I have also learned that a lot of magazine writers are full of ..it! if the magazine focuses on how a car looks over how it functions (basically 90% of the American magazine market and all of the UK market that filters to this continent) then you can read it but be prepared to throw the magazine in anger. ESPECIALLY the UK rags, there seemed to be a mindset that knowledge about how things worked was indicative of being in a lower class, so displaying ignorance was a sign of being high class. About the third time I saw a certain magazine say that a slipping clutch would "split the transmission case",
This says it all......
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Re: What Have You Learned from Tech?

Post by MadBill » Fri Mar 09, 2018 6:24 pm

Agghh! Not only is it a clutch disc, but he also appears to be sliding it directly onto the transmission input shaft without bothering to sandwich it between the flywheel and the pressure plate.. #-o
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Re: What Have You Learned from Tech?

Post by peejay » Fri Mar 09, 2018 7:22 pm

You don't check a clutch disk for fitment on the trans to make sure they gave you the right one, and that there are no burrs on the splines?

I mean, er... No, see, that is those Toyota full diameter brake pads. Or rather the friction material rotates and the calipers clamp the iron. That way any runout is self corrected. The damper springs are an innovative anti-lock mechanism that prevents wheel lockup due to stuttering over bumps.

(I have a PhD in BS!)

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Re: What Have You Learned from Tech?

Post by GARY C » Fri Mar 09, 2018 7:29 pm

Thats one of them there jack brake thingies like them ol truckers use. :D

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Re: What Have You Learned from Tech?

Post by GARY C » Sat Mar 10, 2018 6:45 pm

GLHS60 wrote:
Wed Mar 07, 2018 2:56 am
Reminds me of Smokeys explanation of why Ford Engines have the oil pan on backwards !!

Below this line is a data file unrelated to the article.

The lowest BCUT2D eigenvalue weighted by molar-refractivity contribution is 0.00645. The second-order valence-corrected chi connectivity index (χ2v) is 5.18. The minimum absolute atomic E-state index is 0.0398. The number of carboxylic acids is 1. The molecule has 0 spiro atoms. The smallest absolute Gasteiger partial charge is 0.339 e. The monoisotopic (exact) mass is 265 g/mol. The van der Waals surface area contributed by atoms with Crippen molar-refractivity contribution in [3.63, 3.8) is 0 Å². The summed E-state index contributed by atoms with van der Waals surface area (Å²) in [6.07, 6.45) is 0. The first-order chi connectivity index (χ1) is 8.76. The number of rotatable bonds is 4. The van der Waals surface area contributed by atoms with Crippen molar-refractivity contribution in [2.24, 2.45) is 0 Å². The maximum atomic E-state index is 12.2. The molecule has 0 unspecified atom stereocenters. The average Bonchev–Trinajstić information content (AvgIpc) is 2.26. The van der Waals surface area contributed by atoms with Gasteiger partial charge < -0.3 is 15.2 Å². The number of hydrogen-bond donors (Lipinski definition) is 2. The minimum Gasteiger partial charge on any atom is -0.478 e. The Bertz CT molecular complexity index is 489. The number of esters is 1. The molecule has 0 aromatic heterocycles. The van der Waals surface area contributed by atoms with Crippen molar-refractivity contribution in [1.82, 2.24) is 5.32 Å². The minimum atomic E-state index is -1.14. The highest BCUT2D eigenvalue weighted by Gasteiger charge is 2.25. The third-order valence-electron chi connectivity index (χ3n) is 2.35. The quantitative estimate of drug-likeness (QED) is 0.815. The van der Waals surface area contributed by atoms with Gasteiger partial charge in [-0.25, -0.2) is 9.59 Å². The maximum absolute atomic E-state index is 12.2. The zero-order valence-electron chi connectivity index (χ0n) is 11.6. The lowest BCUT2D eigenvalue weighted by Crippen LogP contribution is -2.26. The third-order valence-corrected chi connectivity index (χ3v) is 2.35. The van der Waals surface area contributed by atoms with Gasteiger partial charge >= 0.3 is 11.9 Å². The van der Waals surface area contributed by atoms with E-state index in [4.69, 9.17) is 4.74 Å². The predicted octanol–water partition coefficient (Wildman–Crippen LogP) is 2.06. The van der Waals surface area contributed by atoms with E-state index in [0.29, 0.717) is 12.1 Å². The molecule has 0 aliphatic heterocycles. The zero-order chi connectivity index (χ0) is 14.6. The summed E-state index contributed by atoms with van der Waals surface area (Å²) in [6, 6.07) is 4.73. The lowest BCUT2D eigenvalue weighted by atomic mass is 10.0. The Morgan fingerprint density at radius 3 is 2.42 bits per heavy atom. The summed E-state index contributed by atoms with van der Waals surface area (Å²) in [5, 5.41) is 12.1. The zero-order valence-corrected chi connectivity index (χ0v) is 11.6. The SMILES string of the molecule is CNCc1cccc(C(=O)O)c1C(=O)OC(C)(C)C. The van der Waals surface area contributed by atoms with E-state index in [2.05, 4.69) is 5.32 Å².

Thanks
Randy

Zmechanic wrote:
Wed Mar 07, 2018 12:19 am
barnym17 wrote:
Mon Feb 26, 2018 6:05 am
le.
I totally get why this type of sentiment comes about. It's from frustration. But understand it wasn't done "just because". Everybody has their set of pressures and motivations. The engineers have theirs too, and are likely being held to certain constraints. What comes out is a product with a set of compromises in ways everyone involved with the design believes will be the most successful. In other words, sell the most without sacrificing quality to an unacceptable level.
This makes me think about the restraints tech writers have to deal with to try to bring the best info to the public while making the publisher and the product supplier happy.

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Re: What Have You Learned from Tech?

Post by FC-Pilot » Mon Mar 12, 2018 2:23 pm

Image

I can't say that is the company I work for, but I can't say I don't work for them either. If I showed that picture to most of my engineers here at work they would not get what the problem is.

Paul
"It's a fine line between clever and stupid." David St. Hubbins

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Re: What Have You Learned from Tech?

Post by Belgian1979 » Mon Mar 12, 2018 3:22 pm

FC-Pilot wrote:
Mon Mar 12, 2018 2:23 pm
Image

I can't say that is the company I work for, but I can't say I don't work for them either. If I showed that picture to most of my engineers here at work they would not get what the problem is.

Paul
That made me smile. :D